IF it were accompanied by a real attraction – better still, several – it could become a permanent constant delight. People I know, retired or in part-time employment, meet for coffee or take Mum for an “outing”. I know some who go to the casino as a group for a meal and take a small amount for the pokies, $20 or so, and if they win it’s great, if they lose it well, it’s still not an expensive night out. An aging population means more people who don’t particularly want to go out at night except to concerts and theatre, and anyway most bars target the youth market and are too noisy for conversation. But there has to be something up the top that people want to go to more than once, preferably something for children to do too, for the cable car to have steady patronage other than those who use it to go to and from [bus connection to] work and study.

    • Elizabeth

      Phil Cole, of course, intends to make formal media reply or he wouldn’t have pitched in with New Year comments. He’s a British, now New Zealand-based transportation and civil engineer, with the ability to question, teamwork and scope the financial sustainability of system delivery and integration in a place like Dunedin. You’ll have noticed his brief mention of three stages to the High Street project. Hype is onto to the general idea – before long, Phil and team will bring details forward in a sane way.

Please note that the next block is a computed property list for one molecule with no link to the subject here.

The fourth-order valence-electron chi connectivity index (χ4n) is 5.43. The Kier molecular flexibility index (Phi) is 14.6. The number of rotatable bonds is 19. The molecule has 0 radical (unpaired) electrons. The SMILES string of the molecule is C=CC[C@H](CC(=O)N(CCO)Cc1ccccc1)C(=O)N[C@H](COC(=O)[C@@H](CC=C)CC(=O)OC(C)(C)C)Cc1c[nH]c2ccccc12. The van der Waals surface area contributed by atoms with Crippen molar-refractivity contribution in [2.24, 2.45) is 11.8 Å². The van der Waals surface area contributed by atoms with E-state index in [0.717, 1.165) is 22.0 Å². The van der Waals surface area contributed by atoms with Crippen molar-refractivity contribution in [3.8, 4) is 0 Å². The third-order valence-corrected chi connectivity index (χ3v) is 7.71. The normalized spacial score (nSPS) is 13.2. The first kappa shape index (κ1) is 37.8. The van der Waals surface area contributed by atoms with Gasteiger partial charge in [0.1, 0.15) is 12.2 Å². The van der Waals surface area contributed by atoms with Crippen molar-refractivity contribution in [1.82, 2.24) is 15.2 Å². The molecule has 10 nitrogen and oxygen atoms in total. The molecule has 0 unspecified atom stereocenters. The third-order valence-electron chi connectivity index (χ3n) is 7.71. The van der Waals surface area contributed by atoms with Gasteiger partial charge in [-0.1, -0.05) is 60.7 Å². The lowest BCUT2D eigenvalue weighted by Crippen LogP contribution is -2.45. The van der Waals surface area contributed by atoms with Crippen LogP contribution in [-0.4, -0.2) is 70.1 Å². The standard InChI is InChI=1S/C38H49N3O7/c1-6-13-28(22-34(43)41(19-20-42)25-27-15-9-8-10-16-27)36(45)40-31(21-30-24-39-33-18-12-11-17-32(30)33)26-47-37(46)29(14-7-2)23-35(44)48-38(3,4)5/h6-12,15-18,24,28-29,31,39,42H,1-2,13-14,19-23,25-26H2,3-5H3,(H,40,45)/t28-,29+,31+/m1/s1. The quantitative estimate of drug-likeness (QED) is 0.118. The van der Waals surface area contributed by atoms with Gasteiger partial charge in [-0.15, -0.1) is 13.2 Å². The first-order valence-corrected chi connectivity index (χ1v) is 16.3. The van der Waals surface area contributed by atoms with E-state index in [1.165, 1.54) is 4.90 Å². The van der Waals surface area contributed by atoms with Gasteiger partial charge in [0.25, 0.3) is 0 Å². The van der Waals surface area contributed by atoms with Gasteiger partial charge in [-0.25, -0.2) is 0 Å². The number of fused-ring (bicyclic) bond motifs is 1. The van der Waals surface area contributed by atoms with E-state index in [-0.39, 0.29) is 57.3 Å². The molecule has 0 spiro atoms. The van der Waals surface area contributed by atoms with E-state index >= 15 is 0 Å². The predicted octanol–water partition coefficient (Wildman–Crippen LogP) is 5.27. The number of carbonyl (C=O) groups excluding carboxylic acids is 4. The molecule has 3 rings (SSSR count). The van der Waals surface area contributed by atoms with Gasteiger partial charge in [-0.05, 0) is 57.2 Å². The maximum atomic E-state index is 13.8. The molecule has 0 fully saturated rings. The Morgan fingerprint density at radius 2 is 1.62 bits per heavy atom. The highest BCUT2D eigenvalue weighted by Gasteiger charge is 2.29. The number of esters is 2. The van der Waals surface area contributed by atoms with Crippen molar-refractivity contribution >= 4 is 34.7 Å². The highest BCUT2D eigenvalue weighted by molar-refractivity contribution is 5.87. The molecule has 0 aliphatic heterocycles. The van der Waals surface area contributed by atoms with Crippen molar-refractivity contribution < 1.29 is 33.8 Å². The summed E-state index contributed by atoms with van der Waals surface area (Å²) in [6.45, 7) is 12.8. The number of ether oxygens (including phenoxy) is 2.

• ### ODT Online Wed, 13 Feb 2013
          Cable car project has popular aims

          Phil Cole outlines the Dunedin Cable Car Trust’s vision and plans.

          OPINION Achieving an 86% positive response to the recent online ODT poll – ”`Would you like to see a cable car operating up High St?” – was a pleasant, but not surprising, result for the Dunedin Cable Car Trust. From the 994 votes cast, 852 were in favour. The votes reflect the opinion of just under 1% of Dunedin’s population, but it is enough to give us encouragement. Recreating the cable car on High St creates enormous challenges. To overcome these, the trust needs to be pragmatic and innovative to make sure Dunedin is left with an asset rather than a liability. To this end, the trust has spent a lot of time developing a project that will appeal to, and have the support of, a majority.
          Some, including those in support of the cable car, are still under the misconception money for the project will come from the Dunedin City and Otago Regional Councils. However, the first matter agreed was that the trust was not going to ask the councils for a cent. We want to create a project the people of Dunedin and further afield can get behind and feel part of. Those who don’t want to support the project would be under no financial obligation to do so.
          Read more

          – Phillip Cole is chairman of the Dunedin Cable Car Trust

  7. Apart from the lack of financial viability is the tackyness of the idea. As I said earlier (ODT 2010): Dunedin has its own authentic charm which would be diminished by tacky theme-park type Noddy Trains. Cable cars are an established part of San Francisco, but here they are a faded memory. They have been gone too long to be able to convince tourists that they are an authentic part of Dunedin’s way of life. Tourists know what is fake and what is not.

    Passion, determination and hard work are no substitute for common sense. This is an extreemly silly idea.